10 of the Most Common Cataract Symptoms - Rocky Mountain Eye Center
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10 of the Most Common Cataract Symptoms

Posted by: Rocky Mountain Eye Center in News on March 13, 2023

Cataracts are one of the leading causes of partial vision loss in the United States. Though cataracts are often thought of as an eye condition that occurs in older adults, they generally start to develop around the age of forty. 

Because they develop slowly, people with cataracts often do not know they have them until they begin to have symptoms. If you have experienced recent changes in the quality of your vision, cataracts may be to blame.

Keep reading to learn ten of the most common cataract symptoms!

1. Blurry or Cloudy Vision

Blurry or cloudy vision is often the first symptom of cataracts that you may notice, and it is also the most common symptom. Those with cataracts often say that they feel like they are looking at the world through a frost-covered or dirty window.

2. Double Vision 

Double vision caused by cataracts occurs when light entering the eye is scattered by the developing cataract, causing you to perceive multiple but incomplete images. Double vision caused by cataracts often occurs in only one eye, a condition known as monocular double vision.

3. Seeing Halos Around Lights

Cataracts form when the proteins inside the lens of your eye begin to clump together, causing the lens to become cloudy. This clouding of the lens results in diffraction, or a spreading out, of the light as it enters your eye. 

A typical result of this diffraction is that it causes you to see halos or starbursts around sources of light.

4. Difficulty Seeing at Night

If left untreated, cataracts can begin to darken, taking on a yellow or brown hue, which can profoundly impact your night vision. Compromised night vision makes driving particularly dangerous to both you and your fellow drivers.

5. Sensitivity to Bright Lights

The sensitivity to bright lights that is a common symptom of cataracts can make looking at sources of light almost painful. This another way that cataracts can compromise your ability to drive after dark, as the brightness of the headlights of oncoming cars can feel unbearable.

6. Fading or Yellowing of Colors

People with advanced cataracts that have begun to darken report either the inability to see color vibrantly or that the world around them seems to have been tinged yellow. At all stages of this eye condition, cataracts can cause changes in the ways that you are able to see color.

7. Need for Brighter Light for Reading and Other Activities

If you have cataracts, you may notice that you need brighter lights to do activities that require close vision, like reading or knitting. As they advance, cataracts block light from getting to your retina, making it harder and harder to see in low or medium light.

8. Frequent Changes in Eyeglass or Contact Lens Prescription

While your vision inevitably changes as you age, if you have cataracts, you may find that you need to adjust your eye prescription more often than is typical. While you may think that you simply need to get a stronger pair of reading glasses to see clearly, cataracts could be the cause of your vision issues.

9. Difficulty with Glare from Sunlight or Headlights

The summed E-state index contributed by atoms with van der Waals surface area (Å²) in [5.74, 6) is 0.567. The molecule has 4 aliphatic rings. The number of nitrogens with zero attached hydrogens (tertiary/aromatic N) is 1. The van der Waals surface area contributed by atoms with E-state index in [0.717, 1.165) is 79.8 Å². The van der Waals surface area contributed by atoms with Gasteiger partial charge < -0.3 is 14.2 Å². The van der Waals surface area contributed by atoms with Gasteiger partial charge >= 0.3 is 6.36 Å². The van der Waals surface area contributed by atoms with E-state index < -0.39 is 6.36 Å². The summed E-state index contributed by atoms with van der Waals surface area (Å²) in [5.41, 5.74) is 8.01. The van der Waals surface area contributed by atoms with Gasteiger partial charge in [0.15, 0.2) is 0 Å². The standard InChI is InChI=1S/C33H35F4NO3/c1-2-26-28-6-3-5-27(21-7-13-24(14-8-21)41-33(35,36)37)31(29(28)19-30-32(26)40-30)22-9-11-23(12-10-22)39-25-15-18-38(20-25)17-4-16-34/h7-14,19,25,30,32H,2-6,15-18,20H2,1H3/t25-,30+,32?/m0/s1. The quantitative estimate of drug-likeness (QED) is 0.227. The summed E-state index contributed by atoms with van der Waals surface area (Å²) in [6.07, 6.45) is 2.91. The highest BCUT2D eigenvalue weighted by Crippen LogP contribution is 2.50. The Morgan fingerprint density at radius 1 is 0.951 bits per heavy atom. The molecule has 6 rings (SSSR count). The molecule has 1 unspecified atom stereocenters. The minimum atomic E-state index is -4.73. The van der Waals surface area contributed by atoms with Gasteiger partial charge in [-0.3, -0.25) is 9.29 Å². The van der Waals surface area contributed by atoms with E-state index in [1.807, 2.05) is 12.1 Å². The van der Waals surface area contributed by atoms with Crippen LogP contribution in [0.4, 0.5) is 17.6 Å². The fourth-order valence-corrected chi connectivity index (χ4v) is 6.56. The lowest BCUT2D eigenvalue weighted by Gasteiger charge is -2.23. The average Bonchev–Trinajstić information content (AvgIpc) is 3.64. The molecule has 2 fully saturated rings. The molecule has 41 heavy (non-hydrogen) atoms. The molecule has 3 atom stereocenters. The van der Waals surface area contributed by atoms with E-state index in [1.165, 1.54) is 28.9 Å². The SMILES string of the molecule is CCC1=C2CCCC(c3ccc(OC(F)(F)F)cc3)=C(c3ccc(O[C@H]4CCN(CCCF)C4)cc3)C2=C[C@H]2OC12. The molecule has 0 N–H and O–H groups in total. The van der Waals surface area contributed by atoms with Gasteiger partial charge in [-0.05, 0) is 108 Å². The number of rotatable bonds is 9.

If you find it newly difficult for your eyes to adjust to glare, cataracts might be to blame. People with healthy eyes may find glare uncomfortable, but their eyes can adjust to lessen the effects.

With cataracts, your eyes are unable to modulate the amount of light that is entering the eye. 

10. Poor Depth Perception

People with certain types of cataracts, like cortical cataracts, may find that they start to have problems with their depth perception. Poor depth perception can be dangerous, as it can affect a person’s overall coordination and lead to hazardous trips or falls.

Restore Your Vision Through Cataract Surgery

If you recognize any of these symptoms, the best way to protect your eyesight is to see a qualified eye care provider as soon as possible. Your eye care provider can give you a comprehensive eye exam, including specific tests to detect cataracts.

If you are diagnosed with cataracts, you can restore your vision with safe and effective cataract surgery. Cataract surgery is one of the most commonly performed eye surgeries in the United States, with an estimated two million procedures performed every year.

Advances in cataract surgery mean that it is a low-risk, outpatient procedure with a short recovery time. During the procedure, the surgeon removes the clouded natural lens of the eye and replaces it with an artificial intraocular lens, or IOL.

One of the added benefits of cataract surgery is that the artificial IOL not only completely resolves cloudy vision but it can also improve your vision. A standard IOL can improve your vision at a single distance, while available premium IOLs can improve your eyesight at two or more distances or correct astigmatism.

With early detection and effective treatment from an experienced eye care provider, like Rocky Mountain Eye Center, a cataract diagnosis does not have to mean the end of your clear vision. At Rocky Mountain Eye Center, our goal is to ensure you see your life better!

If you are experiencing symptoms of cataracts that are beginning to affect your ability to perform your routine tasks, it may be time for cataract surgery!

Are you experiencing symptoms of cataracts? Schedule an appointment at Rocky Mountain Eye Center in Pueblo West, CO, today!

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